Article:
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Will Donald Trump follow through on promises he made during the campaign? One place to look for an answer to that question is on taxes. NPR's John Ydstie examines whether Trump's campaign rhetoric is consistent with his plan to cut taxes.
JOHN YDSTIE, BYLINE: Donald Trump has proposed a very detailed tax plan, but his statements on the campaign trail don't always match what his proposal would really do. Here's what the president-elect said about tax cuts at a rally in Scranton, Penn.
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DONALD TRUMP: And we will massively cut taxes for the middle class, the forgotten people, the forgotten men and women of this country who built our country.
YDSTIE: And here is Trump during a town hall meeting on NBC's "Today Show."
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SAVANNAH GUTHRIE: Do you believe in raising taxes on the wealthy?
TRUMP: I do. I do - including myself. I do.
YDSTIE: A pre-election survey by the RAND Corporation, a research group, found at least half of Trump's supporters agreed with Trump on that, according to RAND's Michael Pollard.
MICHAEL POLLARD: Just before the election, after the last debate, 51 percent of them intending to vote for Trump supported increasing taxes on these high-earning individuals.
YDSTIE: But Lily Batchelder says Trump's plan does the opposite. She's a law professor at NYU and a visiting fellow at the Tax Policy Center.
LILY BATCHELDER: If you look at the most wealthy, the top 1 percent would get about half of the benefits of his tax cuts. And a millionaire, for example, would get an average tax cut of $317,000.
YDSTIE: But, Batchelder says, a family earning between $40,000 and $50,000 would get a tax cut of only $560. And, she says, millions of middle-class working families will see their tax bills rise under Trump's plan, especially single-parent families.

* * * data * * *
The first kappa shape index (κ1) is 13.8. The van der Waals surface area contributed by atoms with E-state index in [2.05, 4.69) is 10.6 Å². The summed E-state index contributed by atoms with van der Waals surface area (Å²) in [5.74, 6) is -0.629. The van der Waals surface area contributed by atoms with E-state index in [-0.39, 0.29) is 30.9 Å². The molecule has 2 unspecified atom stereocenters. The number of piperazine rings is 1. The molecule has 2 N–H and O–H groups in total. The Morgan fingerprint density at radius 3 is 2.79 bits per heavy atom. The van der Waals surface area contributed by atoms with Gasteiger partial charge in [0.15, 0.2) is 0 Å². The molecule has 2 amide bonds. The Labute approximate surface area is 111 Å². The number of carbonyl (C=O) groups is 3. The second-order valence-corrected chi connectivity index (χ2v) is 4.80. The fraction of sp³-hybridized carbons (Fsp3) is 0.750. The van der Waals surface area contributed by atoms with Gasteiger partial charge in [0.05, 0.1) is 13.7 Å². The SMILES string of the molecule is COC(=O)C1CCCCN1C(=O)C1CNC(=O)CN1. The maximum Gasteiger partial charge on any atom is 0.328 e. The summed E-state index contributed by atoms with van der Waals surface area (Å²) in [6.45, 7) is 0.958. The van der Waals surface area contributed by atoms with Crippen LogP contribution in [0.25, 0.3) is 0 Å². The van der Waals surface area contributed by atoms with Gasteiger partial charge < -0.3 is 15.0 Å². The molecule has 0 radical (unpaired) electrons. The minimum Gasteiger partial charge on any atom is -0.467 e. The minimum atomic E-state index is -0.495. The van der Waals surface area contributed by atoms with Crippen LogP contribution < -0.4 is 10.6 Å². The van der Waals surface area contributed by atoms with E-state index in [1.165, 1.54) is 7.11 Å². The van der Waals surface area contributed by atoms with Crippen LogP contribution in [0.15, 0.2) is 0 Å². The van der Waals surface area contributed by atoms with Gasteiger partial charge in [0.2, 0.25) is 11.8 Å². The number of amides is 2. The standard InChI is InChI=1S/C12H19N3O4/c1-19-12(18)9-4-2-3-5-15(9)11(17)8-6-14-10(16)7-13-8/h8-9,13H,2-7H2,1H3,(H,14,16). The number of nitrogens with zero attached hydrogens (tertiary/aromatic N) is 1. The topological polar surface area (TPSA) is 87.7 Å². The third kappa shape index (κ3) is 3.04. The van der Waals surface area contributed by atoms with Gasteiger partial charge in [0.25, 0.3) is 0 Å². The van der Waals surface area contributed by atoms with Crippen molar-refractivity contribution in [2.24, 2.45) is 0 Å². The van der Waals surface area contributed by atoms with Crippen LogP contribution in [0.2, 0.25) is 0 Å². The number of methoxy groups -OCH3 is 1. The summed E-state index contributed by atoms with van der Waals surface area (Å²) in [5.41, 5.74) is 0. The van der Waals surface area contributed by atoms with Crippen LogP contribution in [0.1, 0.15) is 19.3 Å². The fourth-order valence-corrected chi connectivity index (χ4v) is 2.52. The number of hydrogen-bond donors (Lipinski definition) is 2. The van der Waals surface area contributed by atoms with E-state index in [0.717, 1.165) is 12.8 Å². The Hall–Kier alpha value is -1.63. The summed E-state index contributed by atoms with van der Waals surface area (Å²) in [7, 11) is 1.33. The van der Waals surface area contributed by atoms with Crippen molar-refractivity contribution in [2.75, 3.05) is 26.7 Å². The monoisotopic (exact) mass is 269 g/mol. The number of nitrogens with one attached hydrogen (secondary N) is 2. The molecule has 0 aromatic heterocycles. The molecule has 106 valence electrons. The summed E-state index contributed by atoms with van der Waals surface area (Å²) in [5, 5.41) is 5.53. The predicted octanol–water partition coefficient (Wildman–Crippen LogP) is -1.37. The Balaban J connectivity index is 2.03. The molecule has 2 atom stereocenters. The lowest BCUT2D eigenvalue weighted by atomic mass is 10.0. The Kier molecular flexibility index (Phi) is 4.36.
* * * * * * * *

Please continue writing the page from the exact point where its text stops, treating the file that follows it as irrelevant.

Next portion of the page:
BATCHELDER: A single parent who's earning $75,000 and has two school-age children - and they would face a tax increase of over $2,400.
YDSTIE: That's if they had no child care deductions. The increase in taxes comes partly because the Trump plan eliminates the $4,000 exemption for each person in a household. Steve Calk, a Trump economic adviser, says the loss of the exemption is partially offset by other changes in the Trump plan. He takes issue with the Tax Policy Center's analysis and argues there will be big tax cuts for middle-income families. Calk says, take a family earning $50,000 a year...
STEPHEN CALK: And their child care costs are, you know, let's say $7,000 or $,8000 a year. They're going to save 35 percent on their net tax bracket.
YDSTIE: Batchelder says that calculation is misleading because it focuses on the tax rate reduction rather than a family's after-tax income, how much money they have left in their pocket after taxes. But Calk argues that personal income tax cuts and the Trump proposal to reduce the corporate tax rate from 35 percent to 15 percent will help taxpayers by boosting economic growth.
CALK: The single best way to help people that are in the lower-income bracket or unemployed or underemployed is, number one, to get them employed in real jobs with real benefits.
YDSTIE: Economists disagree on whether the tax plan would be good for the economy. The Tax Policy Center says over the first decade, the government would lose $6.2 trillion dollars in revenue, producing huge budget deficits that could hurt the economy. One other element of the Trump plan that's worth noting - it would eliminate the federal estate tax entirely. Only the wealthiest taxpayers, less than 1 percent, now pay that tax. Ending it would lead to an even greater concentration of wealth in America.
John Ydstie, NPR News, Washington.
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